Sunday, 24 February 2013

Cinnamon Rolls!!

After my King Cake experiment, I couldn't get cinnamon rolls out of my mind.  I had to try and make the real thing.

I ended up combining recipes from two wonderful bakers, along with some tips and tricks from a few others*.   These are cinnamon rolls, these are serious, and they need to be amaze-ing.  Especially considering how long you have to wait to eat one!

Set aside your Sunday, friends, these require commitment.  Okay, so that was a tad exaggerated. Don't be like me, though, and not start them until after 1 pm.  I ruined my dinner.

1 package active dry yeast
1/2 tsp plus 1/4 cup granulated sugar
1/4 warm water
1/2 cup milk
1/2 cup butter, unsalted
2 tbsp brown sugar
1 tsp vanilla extract
1 egg
1 egg yolk
2 3/4 cups sifted all purpose flour, plus more for kneading
3/4 tsp salt

Cinnamon-y filling goodness
1/2 cup granulated sugar
1/2 cup brown sugar
1 tbsp cinnamon
1/4 cup melted butter, unsalted

  • In a large bowl, combine yeast and 1/2 tsp sugar.  Add the warm water and stir. Set aside for 10 mins.
  • Heat milk in small saucepan with butter until hot, but not boiling.
  • Remove milk from heat and let cool.
  • In a large bowl, sift flour and add salt.
  • Add the white and brown sugar to the yeast mixture and stir.  Add the warm milk and butter mixture, the eggs, and vanilla.  Mix well. 
  • Slowly add in the flour, one cup at a time, mixing with a wooden spoon.  Dough will be slightly sticky.
  • On a well floured surface, knead the dough for several minutes, adding several tbsp of flour as you knead.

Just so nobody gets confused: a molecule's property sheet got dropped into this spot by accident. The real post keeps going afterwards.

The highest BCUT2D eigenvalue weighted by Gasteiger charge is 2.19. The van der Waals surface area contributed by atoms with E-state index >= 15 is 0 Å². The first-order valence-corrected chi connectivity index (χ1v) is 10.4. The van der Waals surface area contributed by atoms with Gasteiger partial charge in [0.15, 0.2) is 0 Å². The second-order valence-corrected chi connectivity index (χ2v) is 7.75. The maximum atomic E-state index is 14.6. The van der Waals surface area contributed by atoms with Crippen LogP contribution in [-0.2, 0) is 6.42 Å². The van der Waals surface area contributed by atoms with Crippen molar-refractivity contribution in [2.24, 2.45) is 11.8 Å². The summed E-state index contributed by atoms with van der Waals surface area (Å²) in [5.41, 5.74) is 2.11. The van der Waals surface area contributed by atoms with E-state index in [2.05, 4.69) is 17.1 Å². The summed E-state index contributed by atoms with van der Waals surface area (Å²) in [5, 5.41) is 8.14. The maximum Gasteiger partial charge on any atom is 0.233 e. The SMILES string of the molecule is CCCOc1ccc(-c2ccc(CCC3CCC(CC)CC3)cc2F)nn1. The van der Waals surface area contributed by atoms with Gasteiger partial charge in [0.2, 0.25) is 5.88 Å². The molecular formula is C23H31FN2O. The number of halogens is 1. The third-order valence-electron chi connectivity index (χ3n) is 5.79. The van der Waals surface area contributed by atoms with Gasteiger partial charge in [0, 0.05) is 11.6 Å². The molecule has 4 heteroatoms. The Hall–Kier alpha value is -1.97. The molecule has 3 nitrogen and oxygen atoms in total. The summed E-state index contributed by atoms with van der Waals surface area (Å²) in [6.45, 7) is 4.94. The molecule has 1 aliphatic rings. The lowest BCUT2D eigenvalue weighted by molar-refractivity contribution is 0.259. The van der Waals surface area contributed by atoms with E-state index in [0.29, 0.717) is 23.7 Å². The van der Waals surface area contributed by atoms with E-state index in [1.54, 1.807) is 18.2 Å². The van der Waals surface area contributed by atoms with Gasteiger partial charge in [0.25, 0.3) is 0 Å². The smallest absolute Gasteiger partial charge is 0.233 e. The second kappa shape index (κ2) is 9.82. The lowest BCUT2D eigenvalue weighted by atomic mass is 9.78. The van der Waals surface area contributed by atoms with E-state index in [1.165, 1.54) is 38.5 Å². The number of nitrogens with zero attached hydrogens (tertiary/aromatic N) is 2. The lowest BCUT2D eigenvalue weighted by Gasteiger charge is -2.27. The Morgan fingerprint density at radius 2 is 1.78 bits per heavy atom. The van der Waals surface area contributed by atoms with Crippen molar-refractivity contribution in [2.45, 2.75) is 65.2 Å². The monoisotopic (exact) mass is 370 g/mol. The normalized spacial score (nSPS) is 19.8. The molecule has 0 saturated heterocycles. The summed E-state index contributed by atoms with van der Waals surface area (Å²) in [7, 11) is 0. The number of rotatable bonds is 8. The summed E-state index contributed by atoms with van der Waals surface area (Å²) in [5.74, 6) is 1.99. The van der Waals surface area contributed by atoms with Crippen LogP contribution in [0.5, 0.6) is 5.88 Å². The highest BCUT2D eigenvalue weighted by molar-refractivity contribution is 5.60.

• Place the dough ball in a large bowl, well greased with oil.  Roll the dough around in the oil until well covered.  Cover bowl with plastic wrap, and place a tea towel over the bowl.  Put bowl in oven and let rise for about 2 hours. 
  • Place dough on well floured surface and knead for about 5 minutes, adding in 2-3 tbsp of flour. 
  • Melt 1/4 cup butter in a small saucepan. 
  • Roll dough out into a 10x20 rectangle and spread melted butter across the surface. 
  • Combine the sugars and cinnamon in a small bowl and pour over the butter, patting down. 

  • Starting with one short end, roll up the dough tightly, pulling lightly on each end as you go to keep it nice and long. Pinch the ends together to make a seam. 
  • With the seam side down, cut the roll into 8 equal pieces. 
  • Place each piece, with the cut side up, spaced equally out, in a greased 9x13 pan. 
  • Bake at 375 degrees for 30 minutes.  Cinnamon rolls should be puffed up, bubbling, and brown.

*Adapted from Joy the Baker and A Clockwork Lemon, along with helpful tips and tricks from Mennonite Girls Can Cook, and my own experience making King Cake.

Sunday, 17 February 2013

Brown Sugar Oatmeal Squares

One of my favourite after school snacks from childhood were these soft, buttery, sugary oatmeal squares.... I have the recipe my mom used - but I failed time and again to recreate it. It just didn't work, the squares just crumbled into bits.  Delicious, rich, buttery-sugar bits - but not what I was going for.  Finally, after adding a couple of twists to the original, I just might have satisfied my 20 year old craving.  I might have to make a second batch just to be sure...